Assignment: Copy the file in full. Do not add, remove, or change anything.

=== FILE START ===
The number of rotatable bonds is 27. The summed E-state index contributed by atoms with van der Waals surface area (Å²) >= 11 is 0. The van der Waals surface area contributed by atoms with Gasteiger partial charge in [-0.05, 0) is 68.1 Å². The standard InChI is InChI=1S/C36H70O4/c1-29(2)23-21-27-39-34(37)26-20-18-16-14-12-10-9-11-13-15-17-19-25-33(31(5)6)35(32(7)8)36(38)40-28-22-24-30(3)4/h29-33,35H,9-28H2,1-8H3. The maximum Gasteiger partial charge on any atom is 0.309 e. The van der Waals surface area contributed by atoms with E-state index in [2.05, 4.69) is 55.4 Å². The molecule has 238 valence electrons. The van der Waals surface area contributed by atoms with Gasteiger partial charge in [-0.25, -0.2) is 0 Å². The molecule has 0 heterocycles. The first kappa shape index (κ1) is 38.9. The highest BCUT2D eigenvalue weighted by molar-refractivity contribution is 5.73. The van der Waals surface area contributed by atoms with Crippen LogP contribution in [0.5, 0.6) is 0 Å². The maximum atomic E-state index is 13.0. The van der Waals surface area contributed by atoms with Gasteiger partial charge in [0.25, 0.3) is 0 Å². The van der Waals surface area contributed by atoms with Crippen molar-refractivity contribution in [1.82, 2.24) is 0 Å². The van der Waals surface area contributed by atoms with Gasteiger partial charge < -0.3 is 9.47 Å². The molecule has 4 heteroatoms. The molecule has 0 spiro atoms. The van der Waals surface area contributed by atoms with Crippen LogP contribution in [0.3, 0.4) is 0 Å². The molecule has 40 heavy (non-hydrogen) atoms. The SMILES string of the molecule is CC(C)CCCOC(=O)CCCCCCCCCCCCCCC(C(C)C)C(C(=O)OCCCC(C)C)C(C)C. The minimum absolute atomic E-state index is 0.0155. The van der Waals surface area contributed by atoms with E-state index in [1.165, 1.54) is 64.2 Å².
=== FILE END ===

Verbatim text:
The number of rotatable bonds is 27. The summed E-state index contributed by atoms with van der Waals surface area (Å²) >= 11 is 0. The van der Waals surface area contributed by atoms with Gasteiger partial charge in [-0.05, 0) is 68.1 Å². The standard InChI is InChI=1S/C36H70O4/c1-29(2)23-21-27-39-34(37)26-20-18-16-14-12-10-9-11-13-15-17-19-25-33(31(5)6)35(32(7)8)36(38)40-28-22-24-30(3)4/h29-33,35H,9-28H2,1-8H3. The maximum Gasteiger partial charge on any atom is 0.309 e. The van der Waals surface area contributed by atoms with E-state index in [2.05, 4.69) is 55.4 Å². The molecule has 238 valence electrons. The van der Waals surface area contributed by atoms with Gasteiger partial charge in [-0.25, -0.2) is 0 Å². The molecule has 0 heterocycles. The first kappa shape index (κ1) is 38.9. The highest BCUT2D eigenvalue weighted by molar-refractivity contribution is 5.73. The van der Waals surface area contributed by atoms with Crippen LogP contribution in [0.5, 0.6) is 0 Å². The maximum atomic E-state index is 13.0. The van der Waals surface area contributed by atoms with Gasteiger partial charge in [0.25, 0.3) is 0 Å². The van der Waals surface area contributed by atoms with Crippen molar-refractivity contribution in [1.82, 2.24) is 0 Å². The van der Waals surface area contributed by atoms with Gasteiger partial charge < -0.3 is 9.47 Å². The molecule has 4 heteroatoms. The molecule has 0 spiro atoms. The van der Waals surface area contributed by atoms with Crippen LogP contribution in [0.3, 0.4) is 0 Å². The molecule has 40 heavy (non-hydrogen) atoms. The SMILES string of the molecule is CC(C)CCCOC(=O)CCCCCCCCCCCCCCC(C(C)C)C(C(=O)OCCCC(C)C)C(C)C. The minimum absolute atomic E-state index is 0.0155. The van der Waals surface area contributed by atoms with E-state index in [1.165, 1.54) is 64.2 Å².